3. Count I relates to the events surrounding plaintiff's arrest for criminal trespass by officer Herrick on August 30, 1981. The Magistrate did not mention or rule on officer Herrick's motion for summary judgment on Count I. The Magistrate did grant officer Herrick's motion for summary judgment on Counts II and III of the Complaint, on the ground that Herrick was not named in these two counts. See Recommended Decision, at 4.

4. In their various memoranda and at oral argument before the Magistrate, all defendants argued that plaintiff's section 1983 claim was barred by the statute of limitations. Relying on Wilson v. Garcia, 471 U.S. 261, 105 S. Ct. 1938, 53 U.S.L.W. 4481, 85 L. Ed. 2d 254 (1985), the Magistrate determined that Maine's six-year statute of limitations, 14 M.R.S.A. § 752, applied. Recommended Decision, at 2-3. Because the court agrees with the Magistrate's recommendations granting the defendants' motions to dismiss and for summary judgment, it is unnecessary to decide the statute of limitations issue. Plaintiff has not objected to the Magistrate's decision recommending that summary judgment be granted in favor of the Inhabitants of the Town of Bar Harbor.

5. From 1966 to 1970 or 1971, plaintiff was actively involved with Watchtower at its headquarters in New York City, where he assisted in the organization's printing operations and apparently became an elder for a congregation in that city. After a dispute with the Watchtower hierarchy in the fall of 1970, plaintiff was assigned by Watchtower to Fort Kent, Maine, as a "special pioneer." Because of a dispute with local church officials, plaintiff was "disfellowshipped" in November 1971. Between 1971 and 1981, plaintiff lived in Maine and traveled to various communities attending public meetings of the Jehovah's Witnesses. For reasons not entirely clear, after a short period of time plaintiff was denied access to most of these meetings, except in Bangor, and, between 1973 and 1981, in Bar Harbor. Tauvar Deposition, at 4, 9-10, 17-18, 21-31, 35-36, 44, 52, 59, 62-63, 82, 95.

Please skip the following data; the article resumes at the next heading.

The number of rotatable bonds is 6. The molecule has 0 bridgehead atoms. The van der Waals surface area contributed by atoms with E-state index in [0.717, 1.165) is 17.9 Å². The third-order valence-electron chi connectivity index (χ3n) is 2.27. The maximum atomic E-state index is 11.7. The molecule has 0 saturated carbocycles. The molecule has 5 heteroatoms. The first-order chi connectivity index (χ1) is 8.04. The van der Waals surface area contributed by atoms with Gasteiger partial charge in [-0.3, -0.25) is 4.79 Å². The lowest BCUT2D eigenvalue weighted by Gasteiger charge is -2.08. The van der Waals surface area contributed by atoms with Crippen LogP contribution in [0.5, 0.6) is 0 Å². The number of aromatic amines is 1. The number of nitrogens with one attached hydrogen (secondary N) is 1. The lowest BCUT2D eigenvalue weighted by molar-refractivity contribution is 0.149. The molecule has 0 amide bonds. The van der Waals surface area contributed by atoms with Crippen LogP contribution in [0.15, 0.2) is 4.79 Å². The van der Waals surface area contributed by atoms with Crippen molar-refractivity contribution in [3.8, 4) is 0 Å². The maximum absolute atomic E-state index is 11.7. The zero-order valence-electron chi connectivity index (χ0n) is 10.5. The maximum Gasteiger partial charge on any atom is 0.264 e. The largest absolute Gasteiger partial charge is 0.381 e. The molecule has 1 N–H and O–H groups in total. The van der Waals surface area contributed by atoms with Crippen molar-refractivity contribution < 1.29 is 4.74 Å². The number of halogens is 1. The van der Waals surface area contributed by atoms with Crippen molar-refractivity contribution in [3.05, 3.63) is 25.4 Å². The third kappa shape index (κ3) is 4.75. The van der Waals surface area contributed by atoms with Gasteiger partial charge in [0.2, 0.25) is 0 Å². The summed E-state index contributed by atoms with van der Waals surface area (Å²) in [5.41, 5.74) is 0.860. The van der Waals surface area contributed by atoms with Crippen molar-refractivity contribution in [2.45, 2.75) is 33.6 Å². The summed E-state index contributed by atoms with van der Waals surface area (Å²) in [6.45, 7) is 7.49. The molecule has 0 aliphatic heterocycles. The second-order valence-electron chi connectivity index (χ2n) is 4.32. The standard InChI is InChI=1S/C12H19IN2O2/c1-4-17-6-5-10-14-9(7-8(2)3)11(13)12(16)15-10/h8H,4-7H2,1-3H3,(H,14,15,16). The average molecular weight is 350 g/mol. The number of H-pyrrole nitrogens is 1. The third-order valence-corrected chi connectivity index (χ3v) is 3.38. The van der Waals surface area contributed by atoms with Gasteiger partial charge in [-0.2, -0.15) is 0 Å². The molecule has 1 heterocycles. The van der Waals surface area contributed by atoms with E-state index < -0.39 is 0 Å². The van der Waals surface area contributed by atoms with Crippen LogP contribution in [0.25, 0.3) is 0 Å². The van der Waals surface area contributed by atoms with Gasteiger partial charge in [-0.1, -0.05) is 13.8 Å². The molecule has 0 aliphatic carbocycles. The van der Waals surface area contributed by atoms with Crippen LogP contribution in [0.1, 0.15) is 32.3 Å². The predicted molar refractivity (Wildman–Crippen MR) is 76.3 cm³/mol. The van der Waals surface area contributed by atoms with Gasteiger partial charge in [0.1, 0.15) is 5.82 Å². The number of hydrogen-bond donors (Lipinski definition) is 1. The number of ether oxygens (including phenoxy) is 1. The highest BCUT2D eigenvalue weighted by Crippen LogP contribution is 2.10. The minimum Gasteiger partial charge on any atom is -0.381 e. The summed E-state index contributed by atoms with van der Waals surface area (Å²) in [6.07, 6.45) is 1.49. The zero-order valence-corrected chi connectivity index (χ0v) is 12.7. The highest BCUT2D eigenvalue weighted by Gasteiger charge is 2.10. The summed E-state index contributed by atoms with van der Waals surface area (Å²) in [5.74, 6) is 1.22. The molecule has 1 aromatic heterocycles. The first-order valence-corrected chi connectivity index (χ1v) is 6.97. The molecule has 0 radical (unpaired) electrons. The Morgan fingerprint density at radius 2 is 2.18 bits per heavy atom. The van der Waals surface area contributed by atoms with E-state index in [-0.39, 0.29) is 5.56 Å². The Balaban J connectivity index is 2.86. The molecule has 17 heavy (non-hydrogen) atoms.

6. According to the plaintiff, on August 23, 1981 officer Herrick had been dispatched to the Hall after receiving a complaint from the Congregation that plaintiff was parading in front of the Hall carrying signs and pronouncing publicly his religious beliefs. Plaintiff's Answers to Defendants' Interrogatories Nos. 3 and 7. According to his deposition, plaintiff admits that he paraded outside the Hall and spoke publicly on many occasions, but denies that he caused any disturbance. Tauvar Deposition, at 112-113.

7. In 1973 officer Webber arrested the plaintiff for disorderly conduct arising out of an apparent disturbance at the Hall. Plaintiff states that the charge was subsequently dismissed by a state superior court, but does not state the basis for the dismissal. Tauvar Deposition, at 83. See Complaint, para. 11.

8. Maine's criminal trespass statute provides in relevant part: 1. A person is guilty of criminal trespass if, knowing that he is not licensed or privileged to do so: . . . . D. He remains in any place in defiance of a lawful order to leave, which was personally communicated to him by the owner or other authorized person; . . . 17-A M.R.S.A. § 402(1)(D).

9. On appeal to the Maine Supreme Judicial Court [Law Court] plaintiff's conviction was reversed due to a defective jury instruction. State v. Tauvar, 461 A.2d 1065 (Me. 1983). The Law Court held that "for the purposes of the criminal trespass statute an order to leave property to which the public had been invited is lawful only when the owner has some justification." Id. at 1067. Since the State had presented evidence that plaintiff had created a disturbance at the meeting hall in the past, the Law Court vacated the judgment and remanded the case to the superior court. The Law Court specifically rejected plaintiff's contention that the criminal trespass statute "impermissibly abridges his right to the free exercise of his religion under state and federal guarantees," and concluded that there was "no denial of access to a public forum for the exercise of Tauvar's rights of free speech or assembly." Id. at 1068. On remand the state dismissed the charges.